GNB 88

August 28, 2022


“You are the salt of the earth. But if the salt loses its saltiness, how can it be made salty again? It is no longer good for anything, except to be thrown out and trampled underfoot.” (Matthew 5.13)

“God has raised this Jesus of Nazareth, whom He has made both Messiah and Lord, to life and we are all witnesses of it. Exalted to the very right hand of God, He has received from the Father the promised Holy Spirit and has poured out what you now see and hear….When the people heard this, they were cut to the heart and said to Peter and the other apostles, ‘Brothers, what shall we do?’ Peter replied, ‘Repent and be baptized, everyone of you in the name of Jesus Christ for the forgiveness of your sins. And you, too, will receive the gift of the Holy Spirit.” (Acts 2.32-33, 37-38)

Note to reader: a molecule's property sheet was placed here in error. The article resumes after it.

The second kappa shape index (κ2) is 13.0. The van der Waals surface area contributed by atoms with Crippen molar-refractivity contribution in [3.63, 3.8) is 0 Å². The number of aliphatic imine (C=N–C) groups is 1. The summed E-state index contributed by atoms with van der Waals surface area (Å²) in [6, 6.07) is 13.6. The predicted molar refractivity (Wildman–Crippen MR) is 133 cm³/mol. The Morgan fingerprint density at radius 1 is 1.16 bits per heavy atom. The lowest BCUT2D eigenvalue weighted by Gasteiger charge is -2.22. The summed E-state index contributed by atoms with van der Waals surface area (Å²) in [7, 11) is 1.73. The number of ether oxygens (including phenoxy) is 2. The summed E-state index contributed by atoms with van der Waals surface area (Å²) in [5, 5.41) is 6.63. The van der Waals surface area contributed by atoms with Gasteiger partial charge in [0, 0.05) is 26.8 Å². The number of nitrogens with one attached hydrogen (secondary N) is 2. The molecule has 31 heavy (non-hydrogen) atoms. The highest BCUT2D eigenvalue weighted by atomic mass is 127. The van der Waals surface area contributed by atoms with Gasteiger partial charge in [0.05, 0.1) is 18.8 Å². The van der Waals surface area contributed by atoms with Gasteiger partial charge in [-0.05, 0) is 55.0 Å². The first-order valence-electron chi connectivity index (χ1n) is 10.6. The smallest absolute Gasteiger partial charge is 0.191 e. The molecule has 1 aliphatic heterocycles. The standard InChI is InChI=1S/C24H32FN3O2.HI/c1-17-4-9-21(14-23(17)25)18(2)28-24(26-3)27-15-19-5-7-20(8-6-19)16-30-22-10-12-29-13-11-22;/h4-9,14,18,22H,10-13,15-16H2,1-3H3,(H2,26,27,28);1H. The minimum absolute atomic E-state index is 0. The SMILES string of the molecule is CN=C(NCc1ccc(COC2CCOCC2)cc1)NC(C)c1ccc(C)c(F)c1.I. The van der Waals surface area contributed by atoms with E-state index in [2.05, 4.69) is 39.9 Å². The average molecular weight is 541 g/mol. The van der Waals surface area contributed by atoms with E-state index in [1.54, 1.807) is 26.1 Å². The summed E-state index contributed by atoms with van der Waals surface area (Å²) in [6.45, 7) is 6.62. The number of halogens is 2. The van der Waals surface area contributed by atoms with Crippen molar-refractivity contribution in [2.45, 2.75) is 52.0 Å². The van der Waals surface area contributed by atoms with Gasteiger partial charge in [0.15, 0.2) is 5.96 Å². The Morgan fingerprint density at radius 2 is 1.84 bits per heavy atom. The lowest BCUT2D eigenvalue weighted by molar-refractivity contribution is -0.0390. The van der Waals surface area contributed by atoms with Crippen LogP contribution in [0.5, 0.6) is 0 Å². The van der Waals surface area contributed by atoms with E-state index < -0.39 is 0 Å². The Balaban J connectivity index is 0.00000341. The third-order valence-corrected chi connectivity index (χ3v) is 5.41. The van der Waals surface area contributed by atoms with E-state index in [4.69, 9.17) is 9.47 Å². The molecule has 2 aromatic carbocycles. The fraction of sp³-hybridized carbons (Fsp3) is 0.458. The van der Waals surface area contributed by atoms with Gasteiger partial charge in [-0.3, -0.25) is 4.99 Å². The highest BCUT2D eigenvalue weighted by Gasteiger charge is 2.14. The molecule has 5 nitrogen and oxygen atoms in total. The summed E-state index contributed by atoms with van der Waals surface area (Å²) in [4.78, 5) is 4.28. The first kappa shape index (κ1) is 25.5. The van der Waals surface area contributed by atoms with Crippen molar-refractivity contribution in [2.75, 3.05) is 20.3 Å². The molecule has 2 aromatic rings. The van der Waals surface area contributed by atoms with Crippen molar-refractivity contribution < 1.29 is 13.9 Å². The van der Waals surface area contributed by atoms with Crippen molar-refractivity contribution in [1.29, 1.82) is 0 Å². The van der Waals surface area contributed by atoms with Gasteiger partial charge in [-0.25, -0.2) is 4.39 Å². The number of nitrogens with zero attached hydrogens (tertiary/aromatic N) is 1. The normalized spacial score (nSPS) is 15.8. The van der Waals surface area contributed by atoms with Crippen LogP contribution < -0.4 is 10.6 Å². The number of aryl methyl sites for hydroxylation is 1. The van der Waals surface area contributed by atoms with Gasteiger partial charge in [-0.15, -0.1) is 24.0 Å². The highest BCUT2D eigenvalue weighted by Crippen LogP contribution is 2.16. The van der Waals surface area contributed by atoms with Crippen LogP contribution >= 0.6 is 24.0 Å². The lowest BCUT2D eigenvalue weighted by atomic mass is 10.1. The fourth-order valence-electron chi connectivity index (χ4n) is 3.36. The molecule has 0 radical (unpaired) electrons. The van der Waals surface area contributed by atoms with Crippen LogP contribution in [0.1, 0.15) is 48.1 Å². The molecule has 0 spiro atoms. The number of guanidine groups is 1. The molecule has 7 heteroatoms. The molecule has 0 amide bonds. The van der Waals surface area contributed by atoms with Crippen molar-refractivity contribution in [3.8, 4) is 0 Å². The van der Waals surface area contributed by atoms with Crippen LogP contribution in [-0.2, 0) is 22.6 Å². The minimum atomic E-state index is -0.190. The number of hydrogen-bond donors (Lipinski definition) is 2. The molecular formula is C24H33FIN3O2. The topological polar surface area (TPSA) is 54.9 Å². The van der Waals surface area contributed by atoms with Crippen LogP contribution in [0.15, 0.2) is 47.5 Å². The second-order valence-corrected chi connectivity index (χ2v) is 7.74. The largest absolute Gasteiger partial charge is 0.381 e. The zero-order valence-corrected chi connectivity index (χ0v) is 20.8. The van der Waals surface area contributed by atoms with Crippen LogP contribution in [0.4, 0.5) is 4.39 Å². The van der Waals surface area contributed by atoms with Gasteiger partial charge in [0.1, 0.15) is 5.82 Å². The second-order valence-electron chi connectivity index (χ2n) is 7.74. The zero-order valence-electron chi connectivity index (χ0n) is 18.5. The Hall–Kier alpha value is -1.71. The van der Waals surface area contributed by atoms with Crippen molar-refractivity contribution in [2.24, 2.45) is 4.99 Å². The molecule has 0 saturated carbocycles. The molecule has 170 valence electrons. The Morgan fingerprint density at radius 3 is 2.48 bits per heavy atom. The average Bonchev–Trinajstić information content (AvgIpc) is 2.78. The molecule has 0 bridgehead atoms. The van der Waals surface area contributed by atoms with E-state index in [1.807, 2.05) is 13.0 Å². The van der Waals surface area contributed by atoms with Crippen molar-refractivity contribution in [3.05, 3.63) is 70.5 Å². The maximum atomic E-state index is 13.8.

You may well wonder what the passages of scripture presented to you for this reflection have in common. Essentially, they both have “sacrifice” in common. Neither passage mentions the word “sacrifice,” but a sacrifice is essential in understanding them both. I would go further and add the words of John’s recollection of the teachings of Jesus found in the midst of a powerful presentation now labeled as John, chapter 6. The entire chapter speaks to the very sacrifice which Jesus would make for the redemption of God’s people and clothing them all with righteousness. It connects to those scriptures above for me in two particular verses- 28 and 29: “Then the disciples asked Jesus, ‘What must we do to do the works God requires?’ Jesus answered them, ‘The work of God is this: to believe in the One He has sent.’” It takes a lot of sacrifice to truly believe in what God has done. John had already declared the very sacrifice which God had made because of His great love for His people. “For God so loved the world He gave [sacrificed] His Only Begotten Son so that all those who would believe would receive eternal and abundant life.” It also speaks, by default, of the great sacrifice which Jesus made as He surrendered His place at the right hand of God. He gave up the presence of all Heaven and Heaven’s glory and wonder to dwell on earth not in angelic form but in the form of flesh and blood humanity. He set aside freedom from pain, death, suffering, crying, hungering, thirsting and striving to be clothed with us so that we might see the “wisdom” of God. Israel had existed in the knowledge of God since the foundations of the earth were created. There were some who grasped the wisdom of God but by and large most people never did. Even the enemies of God and God’s people understood the “knowledge of God” but not the wisdom. How can I say that? Because those enemies who distanced themselves in fear or by defeat from Israel never believed in the God of Israel and called Him their own. They could not do the work that was required of them because they would not make that pivotal sacrifice of self to God. In John 6. 28-29, we hear what that work is. It is the “wisdom” to believe that Jesus of Nazareth is the Christ, the Lord and Messiah of all. Those who would not grasp the wisdom of God did not truly believe. If they did not truly believe then they could not truly receive the promise of the Holy Land, the abiding presence of God wherever it would be found. We, as followers of the way of Jesus of Nazareth, the Christ who is Lord and Messiah, Savior of the world, should need our feet washed a great deal. In fact, our feet should be washed continually because wherever the Spirit of God is at work in us, through us and around us is holy ground. And, as in the days of Moses on Mt. Sinai when he was seeking His father’s sheep (well, his father-in-law’s sheep), we, too, should remove our shoes for the ground on which we walk the walk and talk the talk is sacred, holy and worthy of our sacrifice in humble worship and praise of the One True God.